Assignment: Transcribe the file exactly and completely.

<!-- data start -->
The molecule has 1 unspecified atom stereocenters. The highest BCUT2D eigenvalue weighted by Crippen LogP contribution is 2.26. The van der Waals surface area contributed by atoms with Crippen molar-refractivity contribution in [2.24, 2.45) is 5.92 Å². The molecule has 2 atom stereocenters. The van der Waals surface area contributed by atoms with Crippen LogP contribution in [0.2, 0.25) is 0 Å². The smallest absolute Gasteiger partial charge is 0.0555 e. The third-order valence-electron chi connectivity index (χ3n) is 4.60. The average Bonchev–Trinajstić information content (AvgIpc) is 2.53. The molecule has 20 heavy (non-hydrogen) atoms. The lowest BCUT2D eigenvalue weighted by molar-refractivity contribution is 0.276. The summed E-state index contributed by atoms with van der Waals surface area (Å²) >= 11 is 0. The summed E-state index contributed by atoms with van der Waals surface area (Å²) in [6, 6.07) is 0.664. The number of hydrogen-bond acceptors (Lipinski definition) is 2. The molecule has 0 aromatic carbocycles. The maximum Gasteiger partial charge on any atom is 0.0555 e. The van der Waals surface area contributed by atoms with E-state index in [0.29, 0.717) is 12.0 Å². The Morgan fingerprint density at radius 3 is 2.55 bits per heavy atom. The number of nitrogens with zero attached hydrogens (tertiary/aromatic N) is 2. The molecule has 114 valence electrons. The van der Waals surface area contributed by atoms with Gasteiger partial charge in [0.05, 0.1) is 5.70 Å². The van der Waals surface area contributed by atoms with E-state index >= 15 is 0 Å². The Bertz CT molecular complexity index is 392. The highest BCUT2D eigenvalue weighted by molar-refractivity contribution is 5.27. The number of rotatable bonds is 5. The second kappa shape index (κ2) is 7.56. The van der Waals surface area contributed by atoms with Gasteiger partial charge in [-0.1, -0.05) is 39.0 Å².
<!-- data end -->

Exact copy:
The molecule has 1 unspecified atom stereocenters. The highest BCUT2D eigenvalue weighted by Crippen LogP contribution is 2.26. The van der Waals surface area contributed by atoms with Crippen molar-refractivity contribution in [2.24, 2.45) is 5.92 Å². The molecule has 2 atom stereocenters. The van der Waals surface area contributed by atoms with Crippen LogP contribution in [0.2, 0.25) is 0 Å². The smallest absolute Gasteiger partial charge is 0.0555 e. The third-order valence-electron chi connectivity index (χ3n) is 4.60. The average Bonchev–Trinajstić information content (AvgIpc) is 2.53. The molecule has 20 heavy (non-hydrogen) atoms. The lowest BCUT2D eigenvalue weighted by molar-refractivity contribution is 0.276. The summed E-state index contributed by atoms with van der Waals surface area (Å²) >= 11 is 0. The summed E-state index contributed by atoms with van der Waals surface area (Å²) in [6, 6.07) is 0.664. The number of hydrogen-bond acceptors (Lipinski definition) is 2. The molecule has 0 aromatic carbocycles. The maximum Gasteiger partial charge on any atom is 0.0555 e. The van der Waals surface area contributed by atoms with E-state index in [0.29, 0.717) is 12.0 Å². The Morgan fingerprint density at radius 3 is 2.55 bits per heavy atom. The number of nitrogens with zero attached hydrogens (tertiary/aromatic N) is 2. The molecule has 114 valence electrons. The van der Waals surface area contributed by atoms with Gasteiger partial charge in [0.05, 0.1) is 5.70 Å². The van der Waals surface area contributed by atoms with E-state index >= 15 is 0 Å². The Bertz CT molecular complexity index is 392. The highest BCUT2D eigenvalue weighted by molar-refractivity contribution is 5.27. The number of rotatable bonds is 5. The second kappa shape index (κ2) is 7.56. The van der Waals surface area contributed by atoms with Gasteiger partial charge in [-0.1, -0.05) is 39.0 Å².